However, leaders in every city are accountable to their constituents. Any suggested solutions will need some community buy-in, and an elected official’s political fortunes could hinge on one controversial vote.
And when it comes to homelessness, controversy is rarely in short supply.
Public sentiment has always played a key role in shaping cities’ responses to the homeless, according to advocates and service providers.
“The ‘NIMBYs’ want everybody to just leave out of their neighborhoods, but they have to go somewhere,” said Bill Nelson, executive director of Fresh Beginnings Ministries, a Costa Mesa-based nonprofit that aids those who are homeless or close to it. “Somebody needs to ask at one point, ‘Whose backyard is it going to be? Where are we going to put them?’”
NIMBY, an acronym for “Not in my backyard,” is a term often used by critics of people who object to proposals in their neighborhoods or cities.
As cities across the county weigh whether to open new homeless shelters, some residents have ramped up their efforts to keep such facilities out of their proverbial backyards.
Though the proposals have been different, the citizenry’s concerns have been fairly consistent from one city to another. Residents worry that shelters will attract homeless people from all over who will loiter, litter, drink, use drugs, commit crimes and generally create a nuisance wherever they congregate.
The result, some residents argue, will be neighborhoods that are less safe, homes that are worth less and an overall quality of life that is in decline.
Meetings to discuss potential homeless shelters have at times morphed into heated affairs marked by shouts, jeers and other outbursts. In Costa Mesa, hundreds of people turned out in March 2018 to fight a proposal to use the soon-to-close Fairview Developmental Center as an emergency shelter.
The Huntington Beach City Council’s move in April to buy a building to use as a shelter came amid fierce opposition from residents who felt the site-selection process had been opaque and needlessly rushed.
That proposal was later dropped after a group of Huntington residents, other property owners and businesses filed a lawsuit claiming the site can be used only for industrial purposes. The city is now exploring other potential locations.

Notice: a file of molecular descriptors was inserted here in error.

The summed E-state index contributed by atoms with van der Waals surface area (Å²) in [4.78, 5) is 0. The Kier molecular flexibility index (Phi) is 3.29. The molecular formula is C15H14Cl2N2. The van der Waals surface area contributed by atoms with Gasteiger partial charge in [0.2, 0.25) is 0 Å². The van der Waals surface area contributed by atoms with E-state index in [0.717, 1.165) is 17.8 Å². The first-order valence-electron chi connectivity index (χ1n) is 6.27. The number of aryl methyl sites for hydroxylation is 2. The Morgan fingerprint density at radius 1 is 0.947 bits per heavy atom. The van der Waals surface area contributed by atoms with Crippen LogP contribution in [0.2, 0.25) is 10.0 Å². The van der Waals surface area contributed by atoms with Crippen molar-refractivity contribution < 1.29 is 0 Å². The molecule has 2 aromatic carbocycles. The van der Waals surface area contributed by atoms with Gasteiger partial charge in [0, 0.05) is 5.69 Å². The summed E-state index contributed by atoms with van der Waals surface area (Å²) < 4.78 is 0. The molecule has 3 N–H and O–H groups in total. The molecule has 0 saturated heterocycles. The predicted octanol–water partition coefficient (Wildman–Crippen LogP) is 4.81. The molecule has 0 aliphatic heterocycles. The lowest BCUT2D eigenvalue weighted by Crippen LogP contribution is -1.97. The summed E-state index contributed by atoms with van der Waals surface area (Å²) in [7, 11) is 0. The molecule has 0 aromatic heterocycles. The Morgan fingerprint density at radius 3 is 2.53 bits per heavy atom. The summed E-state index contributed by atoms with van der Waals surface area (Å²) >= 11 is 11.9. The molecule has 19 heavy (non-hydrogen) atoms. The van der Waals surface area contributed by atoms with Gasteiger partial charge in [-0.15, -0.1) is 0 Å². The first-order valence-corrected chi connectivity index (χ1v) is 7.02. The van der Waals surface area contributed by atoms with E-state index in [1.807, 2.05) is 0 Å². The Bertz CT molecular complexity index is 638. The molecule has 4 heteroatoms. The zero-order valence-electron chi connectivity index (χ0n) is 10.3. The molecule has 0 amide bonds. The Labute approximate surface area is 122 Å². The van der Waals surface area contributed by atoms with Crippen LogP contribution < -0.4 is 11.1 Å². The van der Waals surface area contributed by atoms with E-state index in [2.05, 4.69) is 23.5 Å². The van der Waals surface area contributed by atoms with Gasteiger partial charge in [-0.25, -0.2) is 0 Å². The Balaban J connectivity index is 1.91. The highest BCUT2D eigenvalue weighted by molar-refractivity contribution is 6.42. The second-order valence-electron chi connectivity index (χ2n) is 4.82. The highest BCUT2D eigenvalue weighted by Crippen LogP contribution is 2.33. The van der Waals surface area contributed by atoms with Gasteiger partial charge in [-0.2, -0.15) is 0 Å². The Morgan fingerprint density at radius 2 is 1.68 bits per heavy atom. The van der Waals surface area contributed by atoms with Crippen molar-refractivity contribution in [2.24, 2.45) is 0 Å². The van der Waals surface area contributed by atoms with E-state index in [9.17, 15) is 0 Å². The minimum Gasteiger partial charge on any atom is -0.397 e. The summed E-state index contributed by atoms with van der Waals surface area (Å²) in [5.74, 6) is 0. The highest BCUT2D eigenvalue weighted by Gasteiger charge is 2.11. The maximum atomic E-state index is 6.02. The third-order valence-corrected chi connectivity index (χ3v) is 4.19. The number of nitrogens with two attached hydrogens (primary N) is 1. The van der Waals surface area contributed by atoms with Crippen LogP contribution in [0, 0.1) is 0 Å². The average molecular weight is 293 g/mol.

"“The ‘NIMBYs’ want everybody to just leave out of their neighborhoods, but they have to go somewhere. Somebody needs to ask at one point, ‘Whose backyard is it going to be? Where are we going to put them?’”
A regular refrain from residents, regardless of the city they call home, is that they’re not against helping the homeless, they just object to specific concepts they believe don’t make sense for their communities.
Some Newport Beach residents, for instance, have railed against sites the city has suggested for a homeless shelter, including the city public works yard at 592 Superior Ave.
“It’s like telling me I have to put my head on a swivel if I want to walk outside in my own neighborhood [especially in the evening],” Ryan Janis, a nearby homeowner, wrote in a message to the city in September. “I don’t want to have to look 360 degrees every time I go for a walk or take my dog for a stroll in my own neighborhood. If this is added on Superior, it will increase the flow of transient ‘monsters’ in my neighborhood, which is not a place anyone will ever want to raise a family or buy property.”
Others question the role their cities should play in housing the homeless. Some of the people on the streets may not have local ties, they say, and offering additional services or accommodations may fulfill the prophecy of “If you build it, they will come.”
During a City Council meeting in April, Huntington Beach resident Doug Hein claimed that a proliferation of sober-living homes and other addiction-treatment facilities has lured many people to Orange County, where they eventually become homeless.
“We have patients from the entire 50 states ending up here,” he said. “Our weather attracts people from many other states. So, I seriously doubt that the majority of people living on our streets are Huntington Beach residents. They’re people from other states and so, to me, it’s unfair that we have to bear ... the financial burden and the burdens of housing this.”